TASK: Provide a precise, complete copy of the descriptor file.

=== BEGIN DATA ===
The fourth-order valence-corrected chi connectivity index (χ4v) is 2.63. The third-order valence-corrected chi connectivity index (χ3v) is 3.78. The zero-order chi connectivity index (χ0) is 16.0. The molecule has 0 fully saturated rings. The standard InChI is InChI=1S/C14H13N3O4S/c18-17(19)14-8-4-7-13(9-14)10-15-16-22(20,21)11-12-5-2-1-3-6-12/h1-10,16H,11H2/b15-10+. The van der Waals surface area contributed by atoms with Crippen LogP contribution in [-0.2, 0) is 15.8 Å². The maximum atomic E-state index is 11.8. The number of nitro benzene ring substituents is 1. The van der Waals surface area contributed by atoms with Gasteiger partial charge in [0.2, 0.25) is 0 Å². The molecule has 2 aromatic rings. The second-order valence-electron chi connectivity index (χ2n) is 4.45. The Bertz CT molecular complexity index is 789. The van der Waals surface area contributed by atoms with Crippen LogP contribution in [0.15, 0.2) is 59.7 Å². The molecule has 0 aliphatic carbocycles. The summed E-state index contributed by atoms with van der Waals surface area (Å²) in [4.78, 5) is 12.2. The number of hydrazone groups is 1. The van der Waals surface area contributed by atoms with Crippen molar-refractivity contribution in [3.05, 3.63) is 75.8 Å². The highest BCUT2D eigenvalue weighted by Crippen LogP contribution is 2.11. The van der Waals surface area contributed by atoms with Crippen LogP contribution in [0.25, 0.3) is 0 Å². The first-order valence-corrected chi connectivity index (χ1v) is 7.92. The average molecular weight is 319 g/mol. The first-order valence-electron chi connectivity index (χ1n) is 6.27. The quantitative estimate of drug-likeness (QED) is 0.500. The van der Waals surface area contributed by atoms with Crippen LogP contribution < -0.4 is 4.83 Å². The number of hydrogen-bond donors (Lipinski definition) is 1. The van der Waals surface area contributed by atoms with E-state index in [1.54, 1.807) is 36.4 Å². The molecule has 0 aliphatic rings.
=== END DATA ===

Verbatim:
The fourth-order valence-corrected chi connectivity index (χ4v) is 2.63. The third-order valence-corrected chi connectivity index (χ3v) is 3.78. The zero-order chi connectivity index (χ0) is 16.0. The molecule has 0 fully saturated rings. The standard InChI is InChI=1S/C14H13N3O4S/c18-17(19)14-8-4-7-13(9-14)10-15-16-22(20,21)11-12-5-2-1-3-6-12/h1-10,16H,11H2/b15-10+. The van der Waals surface area contributed by atoms with Crippen LogP contribution in [-0.2, 0) is 15.8 Å². The maximum atomic E-state index is 11.8. The number of nitro benzene ring substituents is 1. The van der Waals surface area contributed by atoms with Gasteiger partial charge in [0.2, 0.25) is 0 Å². The molecule has 2 aromatic rings. The second-order valence-electron chi connectivity index (χ2n) is 4.45. The Bertz CT molecular complexity index is 789. The van der Waals surface area contributed by atoms with Crippen LogP contribution in [0.15, 0.2) is 59.7 Å². The molecule has 0 aliphatic carbocycles. The summed E-state index contributed by atoms with van der Waals surface area (Å²) in [4.78, 5) is 12.2. The number of hydrazone groups is 1. The van der Waals surface area contributed by atoms with Crippen molar-refractivity contribution in [3.05, 3.63) is 75.8 Å². The highest BCUT2D eigenvalue weighted by Crippen LogP contribution is 2.11. The van der Waals surface area contributed by atoms with Crippen LogP contribution in [0.25, 0.3) is 0 Å². The first-order valence-corrected chi connectivity index (χ1v) is 7.92. The average molecular weight is 319 g/mol. The first-order valence-electron chi connectivity index (χ1n) is 6.27. The quantitative estimate of drug-likeness (QED) is 0.500. The van der Waals surface area contributed by atoms with Crippen LogP contribution < -0.4 is 4.83 Å². The number of hydrogen-bond donors (Lipinski definition) is 1. The van der Waals surface area contributed by atoms with E-state index in [1.54, 1.807) is 36.4 Å². The molecule has 0 aliphatic rings.